A technique based on infrared-emission spectroscopy has been found to be useful for noncontact measurement of the temperature of a hot spot in the gate channel of a GaAs metal/semiconductor field-effect transistor (MESFET). Temperature measurements are important for the development of high-power GaAs MESFET and other advanced semiconductor devices because hot spots can affect operation and reduce operational lifetimes. An older passive infrared-sensing technique provides temperature measurements with a spatial resolution of 15 µm, which is much too coarse for determining local distributions of temperature in state-of-the-art devices with submicron-sized gate structures. The present technique affords a spatial resolution of about 0.5 µm.
The technique involves the use of parts of an apparatus called the "microelectronic advanced laser scanner" (MEALS), which was described in a number of articles in NASA Tech Briefs during the years 1992 and 1993. As shown in Figure 1, the beam from a helium/neon laser is aimed at the device under test. A micromanipulator stage with a resolution of 0.1 µm is used to position the device under test so that the laser beam impinges at the gate position of the device. Light emitted from the illuminated spot on the device is collected by a mirror, chopped, and focused onto a spectrophotometer. The light is also low-pass filtered to discriminate against the light at the illuminating laser wavelength. The photodetector in the spectrophotometer is a cooled photomultiplier tube, and its output is processed through a lock-in amplifier synchronized with the chopper. The output of the lock-in amplifier is digitized, then processed in a personal computer to obtain the spectrum of infrared emission stimulated by the laser beam.
The technique exploits the temperature dependence of the wavelength of the peak of the stimulated-infrared-emission spectrum. In general, this wavelength increases approximately linearly with temperature — a consequence of the fact that the energy-band gap of a semiconductor material decreases with temperature. Thus, if the temperature dependence of this wavelength is known, it can be used to determine the local temperature in the device operating at various power levels.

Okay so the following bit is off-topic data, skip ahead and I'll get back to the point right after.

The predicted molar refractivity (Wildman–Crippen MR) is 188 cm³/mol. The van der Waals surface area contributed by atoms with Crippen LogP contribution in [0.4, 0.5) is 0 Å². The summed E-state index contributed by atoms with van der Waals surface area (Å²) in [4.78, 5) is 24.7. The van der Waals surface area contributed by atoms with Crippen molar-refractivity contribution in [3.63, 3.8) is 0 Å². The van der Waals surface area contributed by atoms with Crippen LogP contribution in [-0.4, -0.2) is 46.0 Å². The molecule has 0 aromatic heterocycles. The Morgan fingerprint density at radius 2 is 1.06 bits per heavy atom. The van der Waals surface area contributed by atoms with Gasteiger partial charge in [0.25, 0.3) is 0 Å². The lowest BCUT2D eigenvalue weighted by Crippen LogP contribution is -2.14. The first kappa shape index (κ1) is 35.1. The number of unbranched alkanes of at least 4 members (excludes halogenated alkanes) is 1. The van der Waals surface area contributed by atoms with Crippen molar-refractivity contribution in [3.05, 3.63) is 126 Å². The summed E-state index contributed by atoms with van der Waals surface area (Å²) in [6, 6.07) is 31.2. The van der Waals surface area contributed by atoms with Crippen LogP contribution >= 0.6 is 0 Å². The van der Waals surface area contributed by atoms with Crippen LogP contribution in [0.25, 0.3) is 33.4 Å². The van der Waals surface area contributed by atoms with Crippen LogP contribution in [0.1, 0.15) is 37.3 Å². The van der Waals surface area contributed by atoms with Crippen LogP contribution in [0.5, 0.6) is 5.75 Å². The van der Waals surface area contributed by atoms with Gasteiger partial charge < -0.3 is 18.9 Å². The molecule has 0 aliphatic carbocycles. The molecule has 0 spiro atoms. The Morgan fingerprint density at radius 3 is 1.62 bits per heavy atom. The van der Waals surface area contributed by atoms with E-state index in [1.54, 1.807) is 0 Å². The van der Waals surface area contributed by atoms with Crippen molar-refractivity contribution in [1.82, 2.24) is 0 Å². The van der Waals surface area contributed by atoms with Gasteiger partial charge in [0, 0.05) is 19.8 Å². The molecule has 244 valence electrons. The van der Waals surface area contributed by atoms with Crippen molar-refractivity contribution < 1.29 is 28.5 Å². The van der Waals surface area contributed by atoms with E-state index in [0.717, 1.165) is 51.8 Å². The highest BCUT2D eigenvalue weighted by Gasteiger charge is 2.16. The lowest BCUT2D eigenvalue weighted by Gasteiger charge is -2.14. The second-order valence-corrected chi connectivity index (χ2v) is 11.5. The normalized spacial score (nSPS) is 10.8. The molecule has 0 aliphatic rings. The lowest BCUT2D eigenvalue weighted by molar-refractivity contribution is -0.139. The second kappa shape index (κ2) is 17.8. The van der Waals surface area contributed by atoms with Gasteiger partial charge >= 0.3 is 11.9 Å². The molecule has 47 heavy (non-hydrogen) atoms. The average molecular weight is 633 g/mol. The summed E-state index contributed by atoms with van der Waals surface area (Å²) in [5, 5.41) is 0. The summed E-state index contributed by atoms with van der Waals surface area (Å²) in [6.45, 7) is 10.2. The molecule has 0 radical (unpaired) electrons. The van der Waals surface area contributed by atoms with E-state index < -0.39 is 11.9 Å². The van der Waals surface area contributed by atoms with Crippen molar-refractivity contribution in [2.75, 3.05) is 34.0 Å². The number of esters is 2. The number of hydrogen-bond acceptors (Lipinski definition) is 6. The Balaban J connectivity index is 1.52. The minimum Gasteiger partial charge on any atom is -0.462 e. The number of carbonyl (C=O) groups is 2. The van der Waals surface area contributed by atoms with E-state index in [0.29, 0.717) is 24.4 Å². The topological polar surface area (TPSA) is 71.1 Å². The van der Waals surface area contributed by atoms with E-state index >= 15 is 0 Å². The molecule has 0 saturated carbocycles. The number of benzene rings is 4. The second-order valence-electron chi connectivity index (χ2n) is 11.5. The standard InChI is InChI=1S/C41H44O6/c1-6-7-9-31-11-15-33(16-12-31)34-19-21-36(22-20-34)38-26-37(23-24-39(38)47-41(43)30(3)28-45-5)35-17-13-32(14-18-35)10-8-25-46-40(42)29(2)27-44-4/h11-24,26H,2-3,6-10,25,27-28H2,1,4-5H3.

The technique was demonstrated on a GaAs MESFET, with no power applied to it, at temperatures of 84.7 and 299 K. As shown in Figure 2, the peak wavelength for the higher temperature exceeded that for the lower temperature by about 10 nm. In another measurement run not indicated in the figure, the exterior of the device was maintained at 84.7 K and power was applied; the peak wavelength for this case was 4.5 nm greater than that for the zero-power case at 84.7 K. By linear interpolation, this wavelength shift indicates that under power, the temperature of the gate rose about 96 K above the exterior temperature of 84.7 K.
This work was done by Quiesup Kim and Sammy A. Kayali of Caltech for NASA's Jet Propulsion Laboratory. For further information, access the Technical Support Package (TSP) free on-line at www.techbriefs.com under the Physical Sciences category, or circle no. 149on the TSP Order Card in this issue to receive a copy by mail ($5 charge).